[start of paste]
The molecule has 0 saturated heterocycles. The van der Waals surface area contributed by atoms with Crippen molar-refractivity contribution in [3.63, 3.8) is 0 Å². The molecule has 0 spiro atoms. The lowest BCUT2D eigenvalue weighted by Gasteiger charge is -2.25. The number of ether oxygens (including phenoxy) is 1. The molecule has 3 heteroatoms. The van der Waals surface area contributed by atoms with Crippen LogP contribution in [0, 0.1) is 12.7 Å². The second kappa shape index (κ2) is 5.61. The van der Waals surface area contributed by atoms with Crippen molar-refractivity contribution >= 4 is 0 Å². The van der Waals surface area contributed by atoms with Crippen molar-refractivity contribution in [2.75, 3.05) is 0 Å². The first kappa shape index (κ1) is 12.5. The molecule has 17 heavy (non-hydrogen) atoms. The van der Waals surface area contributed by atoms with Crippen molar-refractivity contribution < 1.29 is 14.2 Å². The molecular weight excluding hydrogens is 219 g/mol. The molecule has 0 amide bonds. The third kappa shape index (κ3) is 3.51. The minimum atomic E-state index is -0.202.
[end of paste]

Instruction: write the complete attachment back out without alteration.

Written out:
The molecule has 0 saturated heterocycles. The van der Waals surface area contributed by atoms with Crippen molar-refractivity contribution in [3.63, 3.8) is 0 Å². The molecule has 0 spiro atoms. The lowest BCUT2D eigenvalue weighted by Gasteiger charge is -2.25. The number of ether oxygens (including phenoxy) is 1. The molecule has 3 heteroatoms. The van der Waals surface area contributed by atoms with Crippen LogP contribution in [0, 0.1) is 12.7 Å². The second kappa shape index (κ2) is 5.61. The van der Waals surface area contributed by atoms with Crippen molar-refractivity contribution >= 4 is 0 Å². The van der Waals surface area contributed by atoms with Crippen molar-refractivity contribution in [2.75, 3.05) is 0 Å². The first kappa shape index (κ1) is 12.5. The molecule has 17 heavy (non-hydrogen) atoms. The van der Waals surface area contributed by atoms with Crippen molar-refractivity contribution < 1.29 is 14.2 Å². The molecular weight excluding hydrogens is 219 g/mol. The molecule has 0 amide bonds. The third kappa shape index (κ3) is 3.51. The minimum atomic E-state index is -0.202.